"She really was a caring person," says Janet, remembering how during snowy periods her daughter would ask neighbours living alone if they needed anything.

Awful news

It was about a year ago that Julie one day said she had had chest pains since 5.30pm - though she still took Archie on his teatime walk. She said the pain came and went.

Her mum knew it must be something, as her daughter never made a fuss. Once, she broke her ankle in a number of places when a fly agitated her horse and she was thrown off. Bone was sticking out, but Julie never moaned, and declined gas-and-air as medical staff attended to it before she went for surgery to have it pinned.

For the chest pains, Janet called an ambulance. Paramedics couldn't find anything wrong with Julie's heart, but she was taken to hospital.

Between May and August she had a series of blood tests, ultrasound examinations and CT scans.

Julie was referred to Addenbrooke's in Cambridge and prepared for a major operation that would have seen the removal of parts of some internal organs. Sadly, doctors found her cancer was terminal.

"On October 5 they told her she'd only got six months to live. It was six months and four days…"

The disease was centred on a duct in the area of the pancreas. As devastated as she must have been, Julie still mined the black humour.

"When she phoned me from Addenbrooke's, do you know what her first words were? 'I've only got six months to live and I expect you'll outlive me'," says Janet.

Every minute precious

Julie didn't want chemotherapy - if her time was limited, she didn't want to waste much of it feeling ill, and she didn't want to lose her hair.

Julie did, though, go to a clinic that offered different types of treatment. "For the first four months, really, she had a good life." The hair supplies business was shut down and she did different things, such as going shopping in Woodbridge and buying some swankier clothes.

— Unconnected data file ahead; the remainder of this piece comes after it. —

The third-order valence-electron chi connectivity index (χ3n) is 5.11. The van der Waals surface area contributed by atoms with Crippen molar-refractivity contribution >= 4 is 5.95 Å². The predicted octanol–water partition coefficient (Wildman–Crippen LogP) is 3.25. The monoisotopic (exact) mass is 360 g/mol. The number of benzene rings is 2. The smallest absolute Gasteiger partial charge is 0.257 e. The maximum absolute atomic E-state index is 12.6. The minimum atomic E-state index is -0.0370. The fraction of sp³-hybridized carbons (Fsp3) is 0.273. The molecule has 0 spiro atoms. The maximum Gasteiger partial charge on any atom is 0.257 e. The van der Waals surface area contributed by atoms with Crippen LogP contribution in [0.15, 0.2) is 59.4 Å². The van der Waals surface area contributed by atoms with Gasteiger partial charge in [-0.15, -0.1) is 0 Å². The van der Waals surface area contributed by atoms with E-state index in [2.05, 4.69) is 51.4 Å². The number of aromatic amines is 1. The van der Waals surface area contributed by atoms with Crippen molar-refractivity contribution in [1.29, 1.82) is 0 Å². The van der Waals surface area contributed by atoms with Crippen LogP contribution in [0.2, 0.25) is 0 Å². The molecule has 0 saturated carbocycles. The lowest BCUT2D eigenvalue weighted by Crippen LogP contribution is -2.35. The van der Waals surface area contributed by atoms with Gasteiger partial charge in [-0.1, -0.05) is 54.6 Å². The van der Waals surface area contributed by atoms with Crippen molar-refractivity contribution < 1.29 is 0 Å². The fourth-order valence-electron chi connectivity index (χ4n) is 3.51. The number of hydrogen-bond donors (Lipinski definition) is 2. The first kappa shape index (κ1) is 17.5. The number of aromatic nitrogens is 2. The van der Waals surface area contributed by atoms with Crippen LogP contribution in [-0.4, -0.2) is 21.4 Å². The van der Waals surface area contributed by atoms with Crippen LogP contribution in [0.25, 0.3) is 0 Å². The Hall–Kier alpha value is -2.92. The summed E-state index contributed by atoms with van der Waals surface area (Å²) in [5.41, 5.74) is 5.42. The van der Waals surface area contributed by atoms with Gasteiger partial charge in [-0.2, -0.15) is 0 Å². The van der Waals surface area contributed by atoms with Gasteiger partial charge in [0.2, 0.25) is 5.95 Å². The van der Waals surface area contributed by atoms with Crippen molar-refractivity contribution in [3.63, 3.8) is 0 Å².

Julie also bought some kind of eye-catching sports car - a model nicknamed Godzilla. (Research suggests it was a Nissan Skyline GT-R, but that might be wrong.) Friends took her out in it.

Janet thinks Julie must have been in it only about 10 times, but it "was a dear ride each time".

That hat...

More than 300 people attended Julie's funeral at Ipswich International Church, at Barrack Corner, on the Portman Road/Burlington Road loop.

Also present was her old brown riding hat. "She loved that old hat; she wore that for years," says her mum.

"That was getting tatty, so I bought a nice blue velvety one for her birthday. I'm talking years ago. She couldn't go to shows with this old brown one because she could have got disqualified.

"The more people told her how tatty it was, the more she wore it! And guess what was on top of her coffin… The hat. The most tatty-looking thing. She wanted it on her coffin."

Janet nods towards the door. "She's got one here that's never even been out of the box. And that wasn't a cheap one, either. And she's still got the blue one, because she only wore it to go to shows, so it's got no wear in it at all!"

A promise to keep

Maxine was among those offering a tribute: to "the sister I never had". The friends never had a cross word - laughing and crying together, and putting the world to rights on their regular Thursday morning rides.

She told the tale of how Julie, a wonderful "auntie" figure, made Maxine's daughter Natasha blush by giving the teenager her best advice about having a boyfriend:

If your boyfriend has a car, do not park in a muddy gateway, as it will be you that has to get out and push it if it gets stuck. But remember: Persil washing powder gets mud out of your clothes.

Maxine remembers how she and Julie would come back from those Thursday rides. Julie then sorted out the main course while Maxine would take care of the dessert. "She was an amazing cook - roast dinners to die for. Nobody made dinner like Julie. Janet is a great cook, too, so you can see where she got it from.

"Julie had a wicked sense of humour - always laughs and banter." Maxine shares an anecdote from a horse show - one a bit too rude to repeat here…

Now, she comes over to take care of Julie's horses, while Gail (a friend for 35 years) travels to the village to take dog Archie for a walk. "We promised her," explains Maxine.

"She was so happy and content here. She didn't want anything else. Wasn't interested. This was her life. She had 'here', had her mum, the horses, David, the dog… She'd got all she wanted. Work was good. It was lovely to see someone 100% happy."

Become a Supporter

This newspaper has been a central part of community life for many years. Our industry faces testing times, which is why we're asking for your support. Every contribution will help us continue to produce local journalism that makes a measurable difference to our community.

Become a Supporter